There will be one other guy on the boat with us; hopefully, everyone is cool, otherwise thirty-six feet will not be very big. I'm not normally one to do things like this at the drop of a hat, so I'm kind of proud of myself for taking this chance. We'll see how it goes.

Dan talked about supplementing our diet with crabs, salmon, oysters, clams, and shrimp, so the foodie in me is excited. I'll also be taking some sailing classes on-board to get my next level of certification, which will be nice too.

Special thanks goes to my loving and understanding wife, Michelle, who is taking the boys solo again so I can play.

I'll try to update the blog as I go. We'll see if I can get connected.

Anthony's Homeport Race

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Boats at the start of the Anthony's Homeport Race

Last Friday evening, I got to shoot the Seattle Yacht Club/Anthony's Homeport sailboat race here in Kirkland, like I did two years ago. This time, I didn't have any committee boat responsibilies; I just had to shoot. Along with my colleage Cyra, who is another avid shooter, we got to run around the course in a chase boat taking photos and video of the boats. Sunava, another friend from work, helped on the committee boat. Hard to beat that.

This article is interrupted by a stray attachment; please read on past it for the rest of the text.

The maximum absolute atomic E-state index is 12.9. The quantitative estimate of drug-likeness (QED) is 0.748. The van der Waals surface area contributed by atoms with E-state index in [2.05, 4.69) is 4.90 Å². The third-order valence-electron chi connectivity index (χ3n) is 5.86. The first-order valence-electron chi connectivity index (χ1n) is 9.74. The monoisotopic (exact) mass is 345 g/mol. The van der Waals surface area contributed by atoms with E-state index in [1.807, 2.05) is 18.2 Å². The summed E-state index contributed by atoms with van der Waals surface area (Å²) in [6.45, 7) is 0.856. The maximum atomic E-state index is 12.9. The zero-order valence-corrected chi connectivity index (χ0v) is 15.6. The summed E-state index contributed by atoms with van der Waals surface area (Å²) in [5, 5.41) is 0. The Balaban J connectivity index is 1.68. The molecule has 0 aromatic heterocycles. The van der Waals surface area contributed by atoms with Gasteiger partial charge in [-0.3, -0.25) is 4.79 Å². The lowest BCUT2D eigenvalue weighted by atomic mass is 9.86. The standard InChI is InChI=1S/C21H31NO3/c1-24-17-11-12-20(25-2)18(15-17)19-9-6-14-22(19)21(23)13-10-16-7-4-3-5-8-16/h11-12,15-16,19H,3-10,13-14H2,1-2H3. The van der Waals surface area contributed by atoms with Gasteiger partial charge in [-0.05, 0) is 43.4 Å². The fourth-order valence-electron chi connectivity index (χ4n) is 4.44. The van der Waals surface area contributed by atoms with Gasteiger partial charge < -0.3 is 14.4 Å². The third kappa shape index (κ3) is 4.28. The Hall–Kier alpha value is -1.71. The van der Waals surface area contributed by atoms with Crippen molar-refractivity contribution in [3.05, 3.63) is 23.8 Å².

After the race, we watched a little drama unfold at the dock as a huge Argosy tour boat tried to dock at the shallow end of the public dock. I guess they finally got it in, but it wasn't at all obvious that they were going to make it (check out the photo after the link.)

Once all that was done, the committee boat and chase boat folks enjoyed a nice dinner at Anthony's. I have to admit, I kind of poo poo them since they're a chain restaurant, but the food was pretty darn good. I should give them a chance more often.

It was another lovely evening on the water. Click here to see some of the better shots.

My Americas Cup day in Auckland

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My colleague Grandhi and I had a great first day (Sunday) in Auckland (click for map). It was sunny and breezy, apparently uncharacteristically nice for this time of year.